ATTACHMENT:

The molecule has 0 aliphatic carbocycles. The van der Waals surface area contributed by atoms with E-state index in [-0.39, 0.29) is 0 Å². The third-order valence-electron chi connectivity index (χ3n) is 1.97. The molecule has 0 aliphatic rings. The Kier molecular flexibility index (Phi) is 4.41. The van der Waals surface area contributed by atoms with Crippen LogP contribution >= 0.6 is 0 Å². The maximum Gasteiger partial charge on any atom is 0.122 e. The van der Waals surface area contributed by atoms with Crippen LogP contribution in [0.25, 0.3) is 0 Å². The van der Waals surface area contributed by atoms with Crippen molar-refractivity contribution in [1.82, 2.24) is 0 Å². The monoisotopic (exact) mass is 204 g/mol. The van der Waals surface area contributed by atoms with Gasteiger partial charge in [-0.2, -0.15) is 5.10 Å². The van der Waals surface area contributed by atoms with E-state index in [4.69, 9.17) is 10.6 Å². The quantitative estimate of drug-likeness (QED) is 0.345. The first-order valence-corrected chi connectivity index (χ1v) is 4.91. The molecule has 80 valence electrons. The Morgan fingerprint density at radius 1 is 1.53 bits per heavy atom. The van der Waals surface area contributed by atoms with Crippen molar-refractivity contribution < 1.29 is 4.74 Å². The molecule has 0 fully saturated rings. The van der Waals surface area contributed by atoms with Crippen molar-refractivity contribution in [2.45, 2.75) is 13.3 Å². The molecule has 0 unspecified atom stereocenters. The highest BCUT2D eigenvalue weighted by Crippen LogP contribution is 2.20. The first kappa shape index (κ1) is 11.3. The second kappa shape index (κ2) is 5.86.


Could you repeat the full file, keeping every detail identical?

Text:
The molecule has 0 aliphatic carbocycles. The van der Waals surface area contributed by atoms with E-state index in [-0.39, 0.29) is 0 Å². The third-order valence-electron chi connectivity index (χ3n) is 1.97. The molecule has 0 aliphatic rings. The Kier molecular flexibility index (Phi) is 4.41. The van der Waals surface area contributed by atoms with Crippen LogP contribution >= 0.6 is 0 Å². The maximum Gasteiger partial charge on any atom is 0.122 e. The van der Waals surface area contributed by atoms with Crippen LogP contribution in [0.25, 0.3) is 0 Å². The van der Waals surface area contributed by atoms with Crippen molar-refractivity contribution in [1.82, 2.24) is 0 Å². The monoisotopic (exact) mass is 204 g/mol. The van der Waals surface area contributed by atoms with Gasteiger partial charge in [-0.2, -0.15) is 5.10 Å². The van der Waals surface area contributed by atoms with E-state index in [4.69, 9.17) is 10.6 Å². The quantitative estimate of drug-likeness (QED) is 0.345. The first-order valence-corrected chi connectivity index (χ1v) is 4.91. The molecule has 80 valence electrons. The Morgan fingerprint density at radius 1 is 1.53 bits per heavy atom. The van der Waals surface area contributed by atoms with Crippen molar-refractivity contribution < 1.29 is 4.74 Å². The molecule has 0 fully saturated rings. The van der Waals surface area contributed by atoms with Crippen molar-refractivity contribution in [2.45, 2.75) is 13.3 Å². The molecule has 0 unspecified atom stereocenters. The highest BCUT2D eigenvalue weighted by Crippen LogP contribution is 2.20. The first kappa shape index (κ1) is 11.3. The second kappa shape index (κ2) is 5.86.